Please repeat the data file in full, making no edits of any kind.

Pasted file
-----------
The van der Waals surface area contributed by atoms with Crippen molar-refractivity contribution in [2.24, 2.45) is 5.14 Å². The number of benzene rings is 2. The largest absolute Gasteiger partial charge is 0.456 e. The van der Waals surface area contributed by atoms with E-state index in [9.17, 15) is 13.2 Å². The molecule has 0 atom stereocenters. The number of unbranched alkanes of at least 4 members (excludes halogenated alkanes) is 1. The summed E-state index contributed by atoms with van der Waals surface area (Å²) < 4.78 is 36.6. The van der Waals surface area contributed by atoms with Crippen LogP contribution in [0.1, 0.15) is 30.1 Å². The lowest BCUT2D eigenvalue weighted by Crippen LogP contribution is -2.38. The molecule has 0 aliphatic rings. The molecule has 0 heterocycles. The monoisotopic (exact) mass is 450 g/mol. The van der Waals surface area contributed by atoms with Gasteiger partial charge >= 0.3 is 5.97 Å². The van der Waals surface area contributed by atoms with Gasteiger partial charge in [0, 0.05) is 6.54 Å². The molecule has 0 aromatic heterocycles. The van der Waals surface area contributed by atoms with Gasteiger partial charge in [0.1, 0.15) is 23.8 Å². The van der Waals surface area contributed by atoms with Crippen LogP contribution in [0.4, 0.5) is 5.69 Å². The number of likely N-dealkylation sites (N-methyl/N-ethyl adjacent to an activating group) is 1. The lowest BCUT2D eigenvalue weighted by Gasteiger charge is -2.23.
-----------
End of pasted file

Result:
The van der Waals surface area contributed by atoms with Crippen molar-refractivity contribution in [2.24, 2.45) is 5.14 Å². The number of benzene rings is 2. The largest absolute Gasteiger partial charge is 0.456 e. The van der Waals surface area contributed by atoms with E-state index in [9.17, 15) is 13.2 Å². The molecule has 0 atom stereocenters. The number of unbranched alkanes of at least 4 members (excludes halogenated alkanes) is 1. The summed E-state index contributed by atoms with van der Waals surface area (Å²) < 4.78 is 36.6. The van der Waals surface area contributed by atoms with Crippen LogP contribution in [0.1, 0.15) is 30.1 Å². The lowest BCUT2D eigenvalue weighted by Crippen LogP contribution is -2.38. The molecule has 0 aliphatic rings. The molecule has 0 heterocycles. The monoisotopic (exact) mass is 450 g/mol. The van der Waals surface area contributed by atoms with Gasteiger partial charge >= 0.3 is 5.97 Å². The van der Waals surface area contributed by atoms with Gasteiger partial charge in [0, 0.05) is 6.54 Å². The molecule has 0 aromatic heterocycles. The van der Waals surface area contributed by atoms with Gasteiger partial charge in [0.1, 0.15) is 23.8 Å². The van der Waals surface area contributed by atoms with Crippen LogP contribution in [0.4, 0.5) is 5.69 Å². The number of likely N-dealkylation sites (N-methyl/N-ethyl adjacent to an activating group) is 1. The lowest BCUT2D eigenvalue weighted by Gasteiger charge is -2.23.